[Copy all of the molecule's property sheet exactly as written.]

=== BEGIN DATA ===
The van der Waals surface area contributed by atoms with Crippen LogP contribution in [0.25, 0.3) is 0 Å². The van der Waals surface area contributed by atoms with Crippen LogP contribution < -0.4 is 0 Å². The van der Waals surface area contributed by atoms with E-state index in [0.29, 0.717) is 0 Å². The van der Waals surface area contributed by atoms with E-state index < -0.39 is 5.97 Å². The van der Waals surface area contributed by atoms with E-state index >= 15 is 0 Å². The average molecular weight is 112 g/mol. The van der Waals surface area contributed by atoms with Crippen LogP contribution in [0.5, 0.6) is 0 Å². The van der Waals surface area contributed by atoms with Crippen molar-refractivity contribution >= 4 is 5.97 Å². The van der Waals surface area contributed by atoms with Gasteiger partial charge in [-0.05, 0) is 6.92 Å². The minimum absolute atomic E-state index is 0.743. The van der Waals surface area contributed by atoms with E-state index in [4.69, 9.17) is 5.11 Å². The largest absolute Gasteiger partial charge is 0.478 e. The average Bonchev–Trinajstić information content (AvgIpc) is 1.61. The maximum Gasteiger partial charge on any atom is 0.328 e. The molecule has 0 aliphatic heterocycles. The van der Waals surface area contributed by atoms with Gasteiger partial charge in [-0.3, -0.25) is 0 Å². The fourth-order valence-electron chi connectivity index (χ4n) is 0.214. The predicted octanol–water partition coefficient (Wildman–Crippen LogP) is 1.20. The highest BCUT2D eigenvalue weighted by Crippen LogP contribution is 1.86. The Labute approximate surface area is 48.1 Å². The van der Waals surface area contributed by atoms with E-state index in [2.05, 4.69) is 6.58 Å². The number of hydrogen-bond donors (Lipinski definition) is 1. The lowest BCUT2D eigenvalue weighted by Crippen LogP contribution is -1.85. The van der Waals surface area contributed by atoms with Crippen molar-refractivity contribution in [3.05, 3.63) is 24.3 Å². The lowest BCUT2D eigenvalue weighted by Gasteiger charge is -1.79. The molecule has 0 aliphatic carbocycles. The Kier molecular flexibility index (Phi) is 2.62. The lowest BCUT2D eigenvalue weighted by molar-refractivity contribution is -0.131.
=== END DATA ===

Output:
The van der Waals surface area contributed by atoms with Crippen LogP contribution in [0.25, 0.3) is 0 Å². The van der Waals surface area contributed by atoms with Crippen LogP contribution < -0.4 is 0 Å². The van der Waals surface area contributed by atoms with E-state index in [0.29, 0.717) is 0 Å². The van der Waals surface area contributed by atoms with E-state index < -0.39 is 5.97 Å². The van der Waals surface area contributed by atoms with E-state index >= 15 is 0 Å². The average molecular weight is 112 g/mol. The van der Waals surface area contributed by atoms with Crippen LogP contribution in [0.5, 0.6) is 0 Å². The van der Waals surface area contributed by atoms with Crippen molar-refractivity contribution >= 4 is 5.97 Å². The van der Waals surface area contributed by atoms with Gasteiger partial charge in [-0.05, 0) is 6.92 Å². The minimum absolute atomic E-state index is 0.743. The van der Waals surface area contributed by atoms with E-state index in [4.69, 9.17) is 5.11 Å². The largest absolute Gasteiger partial charge is 0.478 e. The average Bonchev–Trinajstić information content (AvgIpc) is 1.61. The maximum Gasteiger partial charge on any atom is 0.328 e. The molecule has 0 aliphatic heterocycles. The van der Waals surface area contributed by atoms with Gasteiger partial charge in [-0.3, -0.25) is 0 Å². The fourth-order valence-electron chi connectivity index (χ4n) is 0.214. The predicted octanol–water partition coefficient (Wildman–Crippen LogP) is 1.20. The highest BCUT2D eigenvalue weighted by Crippen LogP contribution is 1.86. The Labute approximate surface area is 48.1 Å². The van der Waals surface area contributed by atoms with E-state index in [2.05, 4.69) is 6.58 Å². The number of hydrogen-bond donors (Lipinski definition) is 1. The lowest BCUT2D eigenvalue weighted by Crippen LogP contribution is -1.85. The van der Waals surface area contributed by atoms with Crippen molar-refractivity contribution in [3.05, 3.63) is 24.3 Å². The lowest BCUT2D eigenvalue weighted by Gasteiger charge is -1.79. The molecule has 0 aliphatic carbocycles. The Kier molecular flexibility index (Phi) is 2.62. The lowest BCUT2D eigenvalue weighted by molar-refractivity contribution is -0.131.